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After All These Years in the Kitchen, I Finally Learn to Cook.

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In the garden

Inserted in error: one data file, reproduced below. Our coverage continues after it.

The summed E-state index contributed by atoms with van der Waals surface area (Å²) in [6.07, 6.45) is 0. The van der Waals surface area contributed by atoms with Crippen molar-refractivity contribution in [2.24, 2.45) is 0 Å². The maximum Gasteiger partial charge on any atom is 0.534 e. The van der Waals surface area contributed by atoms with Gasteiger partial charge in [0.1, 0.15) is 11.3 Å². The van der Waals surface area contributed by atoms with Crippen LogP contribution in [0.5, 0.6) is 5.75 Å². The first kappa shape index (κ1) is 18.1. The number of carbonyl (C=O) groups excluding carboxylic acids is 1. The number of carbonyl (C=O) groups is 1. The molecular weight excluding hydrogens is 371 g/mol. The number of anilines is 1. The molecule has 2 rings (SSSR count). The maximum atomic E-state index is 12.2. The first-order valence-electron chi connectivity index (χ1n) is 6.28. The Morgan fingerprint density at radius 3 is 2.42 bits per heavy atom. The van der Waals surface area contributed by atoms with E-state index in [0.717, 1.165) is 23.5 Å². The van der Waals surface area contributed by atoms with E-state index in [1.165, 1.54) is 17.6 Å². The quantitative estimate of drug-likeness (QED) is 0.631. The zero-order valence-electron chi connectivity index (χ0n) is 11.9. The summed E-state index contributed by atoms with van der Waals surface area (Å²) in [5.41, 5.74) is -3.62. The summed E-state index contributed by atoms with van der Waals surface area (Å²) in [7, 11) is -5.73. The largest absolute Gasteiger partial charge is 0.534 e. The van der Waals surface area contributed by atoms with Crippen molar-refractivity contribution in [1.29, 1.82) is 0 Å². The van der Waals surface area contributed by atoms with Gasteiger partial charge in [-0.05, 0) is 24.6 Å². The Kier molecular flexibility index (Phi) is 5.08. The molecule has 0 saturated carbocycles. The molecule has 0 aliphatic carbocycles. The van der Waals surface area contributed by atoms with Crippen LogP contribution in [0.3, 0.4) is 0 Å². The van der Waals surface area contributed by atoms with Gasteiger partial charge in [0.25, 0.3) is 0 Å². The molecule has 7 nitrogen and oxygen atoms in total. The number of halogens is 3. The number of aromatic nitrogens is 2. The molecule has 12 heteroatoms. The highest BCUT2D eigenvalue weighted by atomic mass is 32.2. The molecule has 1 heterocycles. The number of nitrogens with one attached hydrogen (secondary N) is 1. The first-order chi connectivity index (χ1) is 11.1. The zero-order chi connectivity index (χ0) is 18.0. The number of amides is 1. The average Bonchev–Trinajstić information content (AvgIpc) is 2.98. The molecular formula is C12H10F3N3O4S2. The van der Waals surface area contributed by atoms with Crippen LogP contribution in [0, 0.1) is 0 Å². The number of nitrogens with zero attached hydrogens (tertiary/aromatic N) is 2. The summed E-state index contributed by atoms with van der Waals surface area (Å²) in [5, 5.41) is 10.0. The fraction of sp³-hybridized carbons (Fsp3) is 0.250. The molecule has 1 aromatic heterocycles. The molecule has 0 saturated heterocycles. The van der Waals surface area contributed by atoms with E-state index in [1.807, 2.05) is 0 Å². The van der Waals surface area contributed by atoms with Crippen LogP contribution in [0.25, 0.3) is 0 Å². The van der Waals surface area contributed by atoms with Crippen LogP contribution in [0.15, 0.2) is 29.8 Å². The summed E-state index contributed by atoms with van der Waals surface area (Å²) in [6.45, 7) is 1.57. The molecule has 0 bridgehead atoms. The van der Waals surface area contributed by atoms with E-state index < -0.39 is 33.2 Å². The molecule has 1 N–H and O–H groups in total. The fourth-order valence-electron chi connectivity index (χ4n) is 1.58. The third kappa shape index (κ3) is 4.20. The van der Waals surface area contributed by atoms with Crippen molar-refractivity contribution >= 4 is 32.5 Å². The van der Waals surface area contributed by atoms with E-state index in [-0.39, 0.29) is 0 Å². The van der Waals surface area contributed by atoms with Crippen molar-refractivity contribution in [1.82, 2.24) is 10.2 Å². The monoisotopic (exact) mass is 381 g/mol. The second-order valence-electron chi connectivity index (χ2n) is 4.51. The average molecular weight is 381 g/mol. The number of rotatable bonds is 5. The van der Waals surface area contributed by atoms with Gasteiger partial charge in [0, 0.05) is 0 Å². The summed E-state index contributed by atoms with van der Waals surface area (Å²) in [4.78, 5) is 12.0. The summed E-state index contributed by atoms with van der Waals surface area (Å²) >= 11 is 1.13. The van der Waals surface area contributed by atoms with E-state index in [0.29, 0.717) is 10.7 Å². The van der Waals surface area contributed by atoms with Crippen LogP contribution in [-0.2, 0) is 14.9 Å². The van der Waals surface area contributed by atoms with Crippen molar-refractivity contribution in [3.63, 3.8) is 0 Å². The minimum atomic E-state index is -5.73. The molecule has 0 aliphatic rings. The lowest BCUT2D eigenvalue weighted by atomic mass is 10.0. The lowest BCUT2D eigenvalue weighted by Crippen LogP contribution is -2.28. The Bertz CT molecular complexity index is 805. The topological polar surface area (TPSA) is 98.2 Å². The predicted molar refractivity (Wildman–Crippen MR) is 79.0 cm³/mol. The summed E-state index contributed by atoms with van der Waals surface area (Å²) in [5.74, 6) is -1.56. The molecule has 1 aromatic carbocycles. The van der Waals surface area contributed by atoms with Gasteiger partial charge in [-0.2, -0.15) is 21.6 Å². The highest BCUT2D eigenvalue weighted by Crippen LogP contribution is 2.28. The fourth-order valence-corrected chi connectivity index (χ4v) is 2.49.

He would probably be surprised to learn it, but Mother Jones writer and food editor Tom Philpott has changed the way I cook. The roots of this revolution had been brewing for some time but I read his post about cookbooks and lights went off in my head. You’re Using Recipes Wrong: Here’s how cookbooks and food sites are wasting your time argues that cookbooks geared towards a single meal are exhausting, impractical and wasteful. You read a recipe and create a shopping list based on the ingredients you'll need. You find another recipe or two, then you go to the store and shop based on this list. You make the dishes, possibly quite successfully, but you are tired, exhausted and there's a better than good chance that the next day you have nothing in the house to eat. You work full time, you have kids maybe, other obligations certainly, and while you love your time in the kitchen, it's a lot of effort and you still need to eat out or worse, call for delivery. Just as I was reading Tom's article, I was digging into what I assume is an excellent book on a foreign food that I had no expertise on. The final dishes looked terrific but as I scanned the ingredient list, my heart sank. Cooking from this book was going to mean a lot of shopping and I would need many ingredients that I wouldn't normally use in my day to day cooking. I found myself judging new books based on their ingredient lists. Of course, I love learning new tricks and novelty but it was becoming exhausting. At around the same time my 16 year old son came to live with me full time. The nights of wine and cheese if I didn't feel like cooking were over. He's a great eater and will try anything and if he knows I've worked hard, he'll do his best to enjoy it but the train was leaving the station and I needed to get on board. In Philpott's article, he mentioned Tamar Adler's An Everlasting Meal, which on the surface is an updated version and tribute to M.F.K. Fisher's How to Cook a Wolf, a fun and important book that is sadly less than useful because our pantrys our so much different now than they were when Fisher wrote the book. But the spirit is the same. You can run an efficient kitchen and save loads of money and more importantly, always have something good eat on hand. I had a copy of An Everlasting Meal and when I first read it, I wasn't taken in. As a friend described it, "It's a little too twee." I picked it up again and this time the voice coming from the book was extremely helpful, just the teeniest bit pedantic but mostly like a friend sharing her secrets. Or rather for me, like Glinda the Good Witch in The Wizard of Oz: I've had the secret all along! She's just helping me figure it out for myself. I would say most of what she writes, I kind of already knew, but she puts all the pieces together in a logical, appetizing way and if you are like me, things change for the better after reading An Everlasting Feast. If you pick it up and find yourself irritated, put it away and try it later. It's a great book, but maybe not an everyday book. There are many great concepts in the book, but the most important for was that your food, the beautiful bounty you bring home from the farmers market or specialty store, is never going to be as good again as the moment you lay it on your counters before you put it in the crisper drawer of your refrigerator. Cook them all on Sunday and keep them in the fridge and mix and match as you want throughout the week. My son has asked to eat vegetarian during the week and freestyle on the weekends. I suggested roasted vegetables and grains for the bulk of our eating and luckily he's on board. So Sunday morning I crank up the oven and have sheet pans and mixing bowls on hand as I chop carrots, toss them in olive oil and then roast them. While they roast I get the zucchini ready with the same treatment. Then on to broccoli rabe, etc. On the stovetop in a beloved clay cazuela I'm sauteeing braising greens. The very last thing is the black walnuts. I turn off the oven and put a sheet of walnuts in and leave them for 6 minutes. It seems to toast them perfectly and this is good as they are very expensive but add an indescribably something, especially to greens. Of course there are always beans on hand. For grains I've been loving farro and wheatberries but brown rice and wild rice are also favorites. The wild rice, when cooked like pasta, leaves you with a delicious broth, which can be used on its own or matched with bean broth, vegetable broth or even chicken broth. Wild rice and mushrooms is a perfect combination, by the way. The result of all this cooking is that the fridge is loaded with containers of cooked food. For dinner, I can take some beans, some wild rice broth and puree them, heat them and add some cooked braising greens like chard and call it soup. I can whip up a quick tahini sauce and top off a plate of roasted carrots over farro. My son can make his own lunch of brown rice, Eye of the Goat beans and salsa and make his own tiffin. I can have another cup of coffee on a busy morning. It's funny after 57 years to finally "get" it. I've been so passionate about food but now I have a real working kitchen. A meal isn't a time to panic. How the different components work together is a fun game and I often surprise myself. I'm not getting rid of my cookbooks and I'm probably going to keep buying books I don't need, but I look at them in a different light now. Shopping is fun. Cooking is even more fun. The meals around here are better than ever. Inspiration and literal recipes from cookbooks are important but it's more important to develop your own cuisine, based on what you like and what you easily can get. I still will be cooking obscure Mexican favorites or Tuscan peasant food now and then with the help of books, travel and friends, but day to day, my own food is front and center and ready to serve.